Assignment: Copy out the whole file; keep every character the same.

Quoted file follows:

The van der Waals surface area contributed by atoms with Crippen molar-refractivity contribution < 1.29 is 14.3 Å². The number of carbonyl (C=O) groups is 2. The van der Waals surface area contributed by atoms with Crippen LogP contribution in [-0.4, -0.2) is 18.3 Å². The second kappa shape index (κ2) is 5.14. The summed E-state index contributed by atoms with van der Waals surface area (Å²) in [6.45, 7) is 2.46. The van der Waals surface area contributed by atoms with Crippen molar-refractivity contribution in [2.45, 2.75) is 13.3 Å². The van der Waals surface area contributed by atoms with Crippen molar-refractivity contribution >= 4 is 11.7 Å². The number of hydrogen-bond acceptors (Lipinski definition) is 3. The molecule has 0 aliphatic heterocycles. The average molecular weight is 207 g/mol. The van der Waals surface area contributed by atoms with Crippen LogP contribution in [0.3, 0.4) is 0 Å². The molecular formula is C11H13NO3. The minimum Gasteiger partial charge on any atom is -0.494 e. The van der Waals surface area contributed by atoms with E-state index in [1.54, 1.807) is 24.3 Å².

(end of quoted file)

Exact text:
The van der Waals surface area contributed by atoms with Crippen molar-refractivity contribution < 1.29 is 14.3 Å². The number of carbonyl (C=O) groups is 2. The van der Waals surface area contributed by atoms with Crippen LogP contribution in [-0.4, -0.2) is 18.3 Å². The second kappa shape index (κ2) is 5.14. The summed E-state index contributed by atoms with van der Waals surface area (Å²) in [6.45, 7) is 2.46. The van der Waals surface area contributed by atoms with Crippen molar-refractivity contribution in [2.45, 2.75) is 13.3 Å². The van der Waals surface area contributed by atoms with Crippen molar-refractivity contribution >= 4 is 11.7 Å². The number of hydrogen-bond acceptors (Lipinski definition) is 3. The molecule has 0 aliphatic heterocycles. The average molecular weight is 207 g/mol. The van der Waals surface area contributed by atoms with Crippen LogP contribution in [0.3, 0.4) is 0 Å². The molecular formula is C11H13NO3. The minimum Gasteiger partial charge on any atom is -0.494 e. The van der Waals surface area contributed by atoms with E-state index in [1.54, 1.807) is 24.3 Å².